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Ignition Interlock Laws Reduce Drunk Driving Fatalities by 7%


A new study by researchers at Johns Hopkins University, published in the American Journal of Preventive Medicine, reports a 7% reduction in fatal drunk driving crashes in states that require ignition interlocks for all drunk driving offenders. 28 states and Washington, D.C. currently have all-offender ignition interlock laws.

And after the automotive safety experts and the Departments of Transportation (DOT) and National Highway Traffic Safety Administration (NHTSA) have a chance to review the report, we should expect legislators in another 22 states to sponsor legislative steps so that all 50 states will require or highly incentivize the use of ignition interlocks starting with the first offense.

“MADD advocates for laws requiring this proven technology because we know it saves lives,” said Mothers Against Drunk Driving (MADD’s) National President Colleen Sheehey-Church. “This study proves the effectiveness of these laws, and we are grateful to Johns Hopkins for providing strong, persuasive evidence that we should continue our work with all states to pass all-offenders ignition interlock laws and continue to improve those already on the books.”

The comprehensive study, “Ignition Interlock Laws: Effects on Fatal Motor Vehicle Crashes, 1982-2013,” considers an array of traffic safety improvements that likely contributed to decreases in drunk driving fatalities, and zeroed in on ignition interlocks. Taking all factors into account, researchers credited laws that require ignition interlocks for all offenders with a 7% reduction in fatal drunk driving crashes in which the driver had a blood alcohol concentration of .08 or higher. The result: 1,250 lives saved, according to the study.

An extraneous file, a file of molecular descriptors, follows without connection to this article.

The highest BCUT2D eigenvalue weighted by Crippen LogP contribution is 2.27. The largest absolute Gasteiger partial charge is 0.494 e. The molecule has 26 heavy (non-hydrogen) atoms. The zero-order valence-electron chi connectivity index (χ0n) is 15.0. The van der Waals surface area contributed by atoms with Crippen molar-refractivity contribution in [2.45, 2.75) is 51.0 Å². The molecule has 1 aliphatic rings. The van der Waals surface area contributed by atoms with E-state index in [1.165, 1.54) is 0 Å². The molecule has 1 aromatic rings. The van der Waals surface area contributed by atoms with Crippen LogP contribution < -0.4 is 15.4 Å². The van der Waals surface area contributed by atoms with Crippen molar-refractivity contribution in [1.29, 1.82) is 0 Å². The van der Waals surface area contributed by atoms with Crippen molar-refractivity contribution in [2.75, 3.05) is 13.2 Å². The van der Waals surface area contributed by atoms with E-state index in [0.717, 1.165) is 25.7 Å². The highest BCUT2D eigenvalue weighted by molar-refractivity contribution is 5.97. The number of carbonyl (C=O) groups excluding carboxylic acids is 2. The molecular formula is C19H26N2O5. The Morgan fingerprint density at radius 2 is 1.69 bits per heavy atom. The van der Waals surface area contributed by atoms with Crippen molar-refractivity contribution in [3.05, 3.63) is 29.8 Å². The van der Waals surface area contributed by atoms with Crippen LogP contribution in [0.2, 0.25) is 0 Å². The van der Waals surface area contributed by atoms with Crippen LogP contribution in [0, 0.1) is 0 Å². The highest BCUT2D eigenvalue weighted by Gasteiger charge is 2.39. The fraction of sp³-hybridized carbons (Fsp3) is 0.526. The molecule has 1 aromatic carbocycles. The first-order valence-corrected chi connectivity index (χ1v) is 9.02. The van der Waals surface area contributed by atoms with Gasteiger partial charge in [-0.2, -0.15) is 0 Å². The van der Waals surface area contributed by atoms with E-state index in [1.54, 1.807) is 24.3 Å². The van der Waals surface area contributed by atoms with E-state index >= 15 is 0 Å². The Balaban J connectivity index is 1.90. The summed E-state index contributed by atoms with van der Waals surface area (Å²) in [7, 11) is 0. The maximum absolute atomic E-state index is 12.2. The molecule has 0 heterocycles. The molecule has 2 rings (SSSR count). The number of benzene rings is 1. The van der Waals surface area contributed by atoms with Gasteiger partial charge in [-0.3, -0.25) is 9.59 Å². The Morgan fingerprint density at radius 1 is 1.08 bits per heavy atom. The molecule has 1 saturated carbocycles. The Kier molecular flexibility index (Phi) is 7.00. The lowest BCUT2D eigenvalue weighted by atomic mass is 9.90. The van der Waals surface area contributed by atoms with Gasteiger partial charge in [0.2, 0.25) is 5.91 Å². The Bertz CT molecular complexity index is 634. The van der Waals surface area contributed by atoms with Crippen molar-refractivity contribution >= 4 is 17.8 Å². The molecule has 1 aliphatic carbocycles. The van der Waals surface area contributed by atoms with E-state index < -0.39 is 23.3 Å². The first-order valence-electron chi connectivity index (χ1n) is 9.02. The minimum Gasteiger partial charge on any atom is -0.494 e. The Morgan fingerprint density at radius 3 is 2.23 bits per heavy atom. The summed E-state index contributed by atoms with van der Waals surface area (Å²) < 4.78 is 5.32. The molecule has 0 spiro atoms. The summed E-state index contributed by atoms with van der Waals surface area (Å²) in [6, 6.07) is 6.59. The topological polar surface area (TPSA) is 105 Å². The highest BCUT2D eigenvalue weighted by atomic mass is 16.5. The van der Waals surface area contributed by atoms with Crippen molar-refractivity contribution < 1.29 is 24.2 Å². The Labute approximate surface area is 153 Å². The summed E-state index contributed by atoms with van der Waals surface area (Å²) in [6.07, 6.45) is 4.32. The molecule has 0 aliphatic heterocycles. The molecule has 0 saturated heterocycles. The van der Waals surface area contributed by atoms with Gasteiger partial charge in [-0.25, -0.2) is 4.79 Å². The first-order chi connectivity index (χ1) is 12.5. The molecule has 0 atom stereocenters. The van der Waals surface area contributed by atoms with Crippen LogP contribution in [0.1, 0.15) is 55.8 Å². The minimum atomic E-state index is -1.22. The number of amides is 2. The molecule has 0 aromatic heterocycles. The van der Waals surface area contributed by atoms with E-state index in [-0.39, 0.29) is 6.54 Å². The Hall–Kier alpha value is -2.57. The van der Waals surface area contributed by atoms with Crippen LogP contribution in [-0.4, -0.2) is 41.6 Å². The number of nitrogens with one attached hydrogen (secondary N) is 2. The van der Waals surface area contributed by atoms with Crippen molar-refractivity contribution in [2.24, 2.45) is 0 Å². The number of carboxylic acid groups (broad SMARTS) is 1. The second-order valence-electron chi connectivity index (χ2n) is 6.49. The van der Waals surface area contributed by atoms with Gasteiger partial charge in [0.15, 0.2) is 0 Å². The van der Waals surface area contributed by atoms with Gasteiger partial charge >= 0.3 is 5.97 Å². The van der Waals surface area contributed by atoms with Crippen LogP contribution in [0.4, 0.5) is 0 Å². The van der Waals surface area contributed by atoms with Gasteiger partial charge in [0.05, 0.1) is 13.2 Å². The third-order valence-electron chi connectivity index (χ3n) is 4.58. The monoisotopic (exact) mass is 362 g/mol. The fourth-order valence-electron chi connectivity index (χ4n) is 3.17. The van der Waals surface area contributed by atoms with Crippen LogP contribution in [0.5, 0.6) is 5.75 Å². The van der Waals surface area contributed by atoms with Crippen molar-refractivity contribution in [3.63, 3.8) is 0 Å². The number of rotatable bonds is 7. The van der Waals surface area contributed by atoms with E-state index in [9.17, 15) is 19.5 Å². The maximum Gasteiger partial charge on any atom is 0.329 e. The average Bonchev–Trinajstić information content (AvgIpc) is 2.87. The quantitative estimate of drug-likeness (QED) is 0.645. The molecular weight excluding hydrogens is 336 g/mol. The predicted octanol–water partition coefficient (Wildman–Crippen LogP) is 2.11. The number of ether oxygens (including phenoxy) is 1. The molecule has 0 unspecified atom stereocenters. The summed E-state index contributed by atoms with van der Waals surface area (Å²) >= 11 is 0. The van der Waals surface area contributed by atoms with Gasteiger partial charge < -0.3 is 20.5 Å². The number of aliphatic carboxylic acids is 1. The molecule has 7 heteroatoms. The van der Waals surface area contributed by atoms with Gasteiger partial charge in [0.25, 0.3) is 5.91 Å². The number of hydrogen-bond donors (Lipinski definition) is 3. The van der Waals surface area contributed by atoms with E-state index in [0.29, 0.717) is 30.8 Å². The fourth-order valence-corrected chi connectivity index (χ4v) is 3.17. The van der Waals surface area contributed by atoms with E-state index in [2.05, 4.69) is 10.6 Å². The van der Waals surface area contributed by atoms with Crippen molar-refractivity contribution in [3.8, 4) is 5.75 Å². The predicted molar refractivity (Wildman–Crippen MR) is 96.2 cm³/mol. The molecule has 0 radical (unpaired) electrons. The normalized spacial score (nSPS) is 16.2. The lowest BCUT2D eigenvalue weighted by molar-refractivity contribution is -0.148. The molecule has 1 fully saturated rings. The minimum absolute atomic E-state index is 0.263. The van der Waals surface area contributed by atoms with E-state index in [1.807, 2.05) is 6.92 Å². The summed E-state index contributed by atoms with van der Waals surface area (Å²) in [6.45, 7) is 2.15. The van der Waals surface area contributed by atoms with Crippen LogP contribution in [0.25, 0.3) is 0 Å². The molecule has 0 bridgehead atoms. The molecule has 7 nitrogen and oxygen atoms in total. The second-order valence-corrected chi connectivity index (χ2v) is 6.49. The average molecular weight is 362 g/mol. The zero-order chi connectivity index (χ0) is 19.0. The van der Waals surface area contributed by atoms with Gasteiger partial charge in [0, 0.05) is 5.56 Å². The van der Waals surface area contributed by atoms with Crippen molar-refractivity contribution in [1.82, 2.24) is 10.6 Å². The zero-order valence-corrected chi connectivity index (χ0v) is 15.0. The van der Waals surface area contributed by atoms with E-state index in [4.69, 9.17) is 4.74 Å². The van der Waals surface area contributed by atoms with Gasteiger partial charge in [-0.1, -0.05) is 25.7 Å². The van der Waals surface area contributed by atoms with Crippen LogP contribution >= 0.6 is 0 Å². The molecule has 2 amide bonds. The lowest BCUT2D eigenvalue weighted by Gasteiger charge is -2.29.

In other words, the interlock laws are saving lives. Maybe yours and mine. And as impressive as that is, here’s an equally important takeaway:

“Laws mandating interlock use for all offenders are more effective at reducing alcohol-involved fatal crashes than laws requiring ignition interlocks for segments of high-risk offenders,” researchers wrote. “Enactment of mandatory/all interlock laws in states that currently have partial and permissive laws is a public health priority.”

Let us know if you think it’s time that all-offender ignition interlock laws are enacted in all states.

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